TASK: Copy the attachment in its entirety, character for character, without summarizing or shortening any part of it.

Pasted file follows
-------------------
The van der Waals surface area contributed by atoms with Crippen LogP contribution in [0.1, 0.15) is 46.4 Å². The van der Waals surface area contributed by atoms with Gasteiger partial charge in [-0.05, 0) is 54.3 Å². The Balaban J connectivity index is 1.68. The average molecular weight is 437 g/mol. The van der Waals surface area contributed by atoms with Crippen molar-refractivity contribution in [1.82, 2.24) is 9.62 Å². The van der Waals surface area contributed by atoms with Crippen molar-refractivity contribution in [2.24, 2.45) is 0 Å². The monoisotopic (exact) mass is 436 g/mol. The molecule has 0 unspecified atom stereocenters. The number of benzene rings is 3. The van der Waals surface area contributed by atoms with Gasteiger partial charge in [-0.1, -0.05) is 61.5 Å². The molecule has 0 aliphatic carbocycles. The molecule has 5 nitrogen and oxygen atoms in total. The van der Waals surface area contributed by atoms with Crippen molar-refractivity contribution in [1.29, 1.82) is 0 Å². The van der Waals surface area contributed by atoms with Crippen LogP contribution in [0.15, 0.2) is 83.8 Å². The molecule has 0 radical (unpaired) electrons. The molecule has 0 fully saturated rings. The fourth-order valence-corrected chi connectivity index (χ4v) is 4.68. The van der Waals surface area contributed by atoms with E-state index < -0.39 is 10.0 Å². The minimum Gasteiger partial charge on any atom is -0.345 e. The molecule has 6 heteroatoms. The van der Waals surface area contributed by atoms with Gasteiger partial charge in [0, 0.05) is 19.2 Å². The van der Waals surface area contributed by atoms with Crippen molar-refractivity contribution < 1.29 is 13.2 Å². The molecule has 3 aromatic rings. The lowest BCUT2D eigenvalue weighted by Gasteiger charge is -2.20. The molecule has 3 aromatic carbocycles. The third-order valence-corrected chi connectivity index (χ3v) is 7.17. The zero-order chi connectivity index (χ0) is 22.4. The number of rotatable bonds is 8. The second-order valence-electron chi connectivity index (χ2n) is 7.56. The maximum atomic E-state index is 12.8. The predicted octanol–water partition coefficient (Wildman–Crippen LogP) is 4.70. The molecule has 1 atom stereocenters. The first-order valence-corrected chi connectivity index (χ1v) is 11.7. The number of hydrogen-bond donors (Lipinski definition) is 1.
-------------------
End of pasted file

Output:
The van der Waals surface area contributed by atoms with Crippen LogP contribution in [0.1, 0.15) is 46.4 Å². The van der Waals surface area contributed by atoms with Gasteiger partial charge in [-0.05, 0) is 54.3 Å². The Balaban J connectivity index is 1.68. The average molecular weight is 437 g/mol. The van der Waals surface area contributed by atoms with Crippen molar-refractivity contribution in [1.82, 2.24) is 9.62 Å². The van der Waals surface area contributed by atoms with Crippen molar-refractivity contribution in [2.24, 2.45) is 0 Å². The monoisotopic (exact) mass is 436 g/mol. The molecule has 0 unspecified atom stereocenters. The number of benzene rings is 3. The van der Waals surface area contributed by atoms with Gasteiger partial charge in [-0.1, -0.05) is 61.5 Å². The molecule has 0 aliphatic carbocycles. The molecule has 5 nitrogen and oxygen atoms in total. The van der Waals surface area contributed by atoms with Crippen molar-refractivity contribution in [1.29, 1.82) is 0 Å². The van der Waals surface area contributed by atoms with Crippen LogP contribution in [0.15, 0.2) is 83.8 Å². The molecule has 0 radical (unpaired) electrons. The molecule has 0 fully saturated rings. The fourth-order valence-corrected chi connectivity index (χ4v) is 4.68. The van der Waals surface area contributed by atoms with E-state index < -0.39 is 10.0 Å². The minimum Gasteiger partial charge on any atom is -0.345 e. The molecule has 6 heteroatoms. The van der Waals surface area contributed by atoms with Gasteiger partial charge in [0, 0.05) is 19.2 Å². The van der Waals surface area contributed by atoms with Crippen molar-refractivity contribution < 1.29 is 13.2 Å². The molecule has 3 aromatic rings. The lowest BCUT2D eigenvalue weighted by Gasteiger charge is -2.20. The molecule has 3 aromatic carbocycles. The third-order valence-corrected chi connectivity index (χ3v) is 7.17. The zero-order chi connectivity index (χ0) is 22.4. The number of rotatable bonds is 8. The second-order valence-electron chi connectivity index (χ2n) is 7.56. The maximum atomic E-state index is 12.8. The predicted octanol–water partition coefficient (Wildman–Crippen LogP) is 4.70. The molecule has 1 atom stereocenters. The first-order valence-corrected chi connectivity index (χ1v) is 11.7. The number of hydrogen-bond donors (Lipinski definition) is 1.